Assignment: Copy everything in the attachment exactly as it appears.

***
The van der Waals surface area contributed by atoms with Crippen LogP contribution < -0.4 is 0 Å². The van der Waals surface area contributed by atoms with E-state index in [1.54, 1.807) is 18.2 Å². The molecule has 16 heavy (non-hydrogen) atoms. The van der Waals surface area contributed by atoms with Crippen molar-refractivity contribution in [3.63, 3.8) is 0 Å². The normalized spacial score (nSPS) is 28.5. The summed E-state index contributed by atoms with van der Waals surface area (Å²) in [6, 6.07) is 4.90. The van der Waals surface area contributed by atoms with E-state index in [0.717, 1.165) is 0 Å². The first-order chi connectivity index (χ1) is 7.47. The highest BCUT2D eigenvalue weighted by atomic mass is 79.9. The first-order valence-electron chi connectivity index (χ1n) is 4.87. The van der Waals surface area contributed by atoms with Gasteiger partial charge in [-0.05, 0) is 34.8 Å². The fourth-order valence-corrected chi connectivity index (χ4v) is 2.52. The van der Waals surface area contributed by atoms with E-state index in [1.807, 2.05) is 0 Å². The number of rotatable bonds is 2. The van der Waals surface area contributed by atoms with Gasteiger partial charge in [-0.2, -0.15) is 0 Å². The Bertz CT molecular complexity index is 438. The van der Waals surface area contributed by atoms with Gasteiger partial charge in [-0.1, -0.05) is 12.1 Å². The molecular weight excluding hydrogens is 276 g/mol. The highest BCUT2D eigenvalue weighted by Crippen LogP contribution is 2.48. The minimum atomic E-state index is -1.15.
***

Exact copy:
The van der Waals surface area contributed by atoms with Crippen LogP contribution < -0.4 is 0 Å². The van der Waals surface area contributed by atoms with E-state index in [1.54, 1.807) is 18.2 Å². The molecule has 16 heavy (non-hydrogen) atoms. The van der Waals surface area contributed by atoms with Crippen molar-refractivity contribution in [3.63, 3.8) is 0 Å². The normalized spacial score (nSPS) is 28.5. The summed E-state index contributed by atoms with van der Waals surface area (Å²) in [6, 6.07) is 4.90. The van der Waals surface area contributed by atoms with E-state index in [0.717, 1.165) is 0 Å². The first-order chi connectivity index (χ1) is 7.47. The highest BCUT2D eigenvalue weighted by atomic mass is 79.9. The first-order valence-electron chi connectivity index (χ1n) is 4.87. The van der Waals surface area contributed by atoms with Gasteiger partial charge in [-0.05, 0) is 34.8 Å². The fourth-order valence-corrected chi connectivity index (χ4v) is 2.52. The van der Waals surface area contributed by atoms with E-state index in [1.807, 2.05) is 0 Å². The number of rotatable bonds is 2. The van der Waals surface area contributed by atoms with Gasteiger partial charge in [-0.2, -0.15) is 0 Å². The Bertz CT molecular complexity index is 438. The van der Waals surface area contributed by atoms with Gasteiger partial charge in [-0.1, -0.05) is 12.1 Å². The molecular weight excluding hydrogens is 276 g/mol. The highest BCUT2D eigenvalue weighted by Crippen LogP contribution is 2.48. The minimum atomic E-state index is -1.15.